• DieselFuelForLife Level 2 Level 2 (370 points)

    Keep them running. Shutting down the drives when not in use is only useful for laptops saving battery life. In a desktop it adds a second of lag waiting to restart it and the electrical savings is minimal.

     

    Your G5 has an actively controlled fan directly blowing on the drives, heat is not an issue.

  • Shamino Level 1 Level 1 (0 points)

    Agreed.  In my 25 years of experience with computers and hard drives, I've found that drives last longest if they rarely are allowed to spin-down.  The systems that are powered off nightly or otherwise have the drives spinning up/down all the time tend to go through drives at the rate of one every 3-4 years.  The systems that are up and running 24/7 with the drives powered the entire time tend to last 5-7 years and sometimes longer.

     

    If you have a laptop, then that's different.  You need to maximize your battery, so powering down whenever possible is a good thing.  But for a desktop or server system, no.  Disable all power management for the hard drive.  And avoid using "green" drives that will power themselves down independently of your operating system's commands.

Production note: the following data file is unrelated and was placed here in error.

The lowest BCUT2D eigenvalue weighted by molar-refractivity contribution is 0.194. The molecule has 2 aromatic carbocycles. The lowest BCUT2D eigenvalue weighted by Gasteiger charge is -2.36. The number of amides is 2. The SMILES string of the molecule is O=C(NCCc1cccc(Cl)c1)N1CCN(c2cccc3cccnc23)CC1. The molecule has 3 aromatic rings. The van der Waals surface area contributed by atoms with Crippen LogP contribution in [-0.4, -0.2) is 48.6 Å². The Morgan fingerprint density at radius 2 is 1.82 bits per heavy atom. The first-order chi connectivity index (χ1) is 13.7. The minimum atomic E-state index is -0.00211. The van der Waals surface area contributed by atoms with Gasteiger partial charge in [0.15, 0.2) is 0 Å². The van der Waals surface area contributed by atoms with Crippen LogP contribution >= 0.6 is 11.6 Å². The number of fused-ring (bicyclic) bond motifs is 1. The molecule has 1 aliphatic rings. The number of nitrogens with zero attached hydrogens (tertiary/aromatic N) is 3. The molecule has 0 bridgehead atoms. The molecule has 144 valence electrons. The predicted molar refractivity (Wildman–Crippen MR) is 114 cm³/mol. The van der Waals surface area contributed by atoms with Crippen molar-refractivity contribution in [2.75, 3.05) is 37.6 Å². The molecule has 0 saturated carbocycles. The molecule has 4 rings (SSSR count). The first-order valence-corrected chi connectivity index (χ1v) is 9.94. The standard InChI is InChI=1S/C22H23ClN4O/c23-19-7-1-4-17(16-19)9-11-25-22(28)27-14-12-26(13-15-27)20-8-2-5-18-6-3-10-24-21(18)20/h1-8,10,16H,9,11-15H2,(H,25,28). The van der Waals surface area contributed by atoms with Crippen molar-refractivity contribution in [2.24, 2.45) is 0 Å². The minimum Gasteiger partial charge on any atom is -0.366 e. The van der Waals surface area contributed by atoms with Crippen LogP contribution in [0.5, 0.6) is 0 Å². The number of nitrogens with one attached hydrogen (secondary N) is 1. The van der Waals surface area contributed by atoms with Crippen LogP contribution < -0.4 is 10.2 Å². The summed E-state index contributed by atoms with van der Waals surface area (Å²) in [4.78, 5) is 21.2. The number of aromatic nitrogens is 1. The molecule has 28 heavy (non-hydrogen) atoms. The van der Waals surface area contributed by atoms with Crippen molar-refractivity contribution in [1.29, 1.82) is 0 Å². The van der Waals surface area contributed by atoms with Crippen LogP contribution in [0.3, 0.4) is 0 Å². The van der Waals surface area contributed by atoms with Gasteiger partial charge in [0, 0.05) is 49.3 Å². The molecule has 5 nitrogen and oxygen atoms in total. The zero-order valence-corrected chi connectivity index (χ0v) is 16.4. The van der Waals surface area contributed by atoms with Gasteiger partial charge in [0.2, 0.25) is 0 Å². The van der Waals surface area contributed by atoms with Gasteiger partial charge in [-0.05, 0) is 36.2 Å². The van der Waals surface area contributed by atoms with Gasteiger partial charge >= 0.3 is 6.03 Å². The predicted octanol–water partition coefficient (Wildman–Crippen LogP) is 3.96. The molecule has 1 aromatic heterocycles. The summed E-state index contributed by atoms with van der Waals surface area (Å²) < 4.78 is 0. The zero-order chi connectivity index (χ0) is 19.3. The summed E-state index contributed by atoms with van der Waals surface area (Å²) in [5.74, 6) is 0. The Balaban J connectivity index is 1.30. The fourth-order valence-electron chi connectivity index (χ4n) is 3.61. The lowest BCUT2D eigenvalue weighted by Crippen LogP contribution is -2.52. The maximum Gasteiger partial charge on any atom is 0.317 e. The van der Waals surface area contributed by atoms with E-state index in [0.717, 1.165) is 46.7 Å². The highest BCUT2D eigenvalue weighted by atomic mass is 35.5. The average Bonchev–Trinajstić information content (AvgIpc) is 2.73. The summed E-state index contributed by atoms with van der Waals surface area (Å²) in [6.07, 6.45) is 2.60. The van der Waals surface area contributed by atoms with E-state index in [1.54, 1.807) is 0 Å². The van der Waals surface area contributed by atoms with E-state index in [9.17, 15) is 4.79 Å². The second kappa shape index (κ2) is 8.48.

• Csound1 Level 8 Level 8 (44,775 points)

    Dunestrider wrote:

     

    On my personal computers, I've always chose the option to "Put the hard disk(s) to sleep when possible".

     

    But is that really a good idea? Sure, it saves energy,

    Even that is questionable, it takes far more power to spin up a drive from standstill than it does to keep it revolving, If it stops and starts a lot you will use extra power as well as cause extra stress on the drive.

     

    Overall it's about as sensible as driving your car by continually accelerating to full speed and then stopping again. Unless the gaps between the two are lengthy.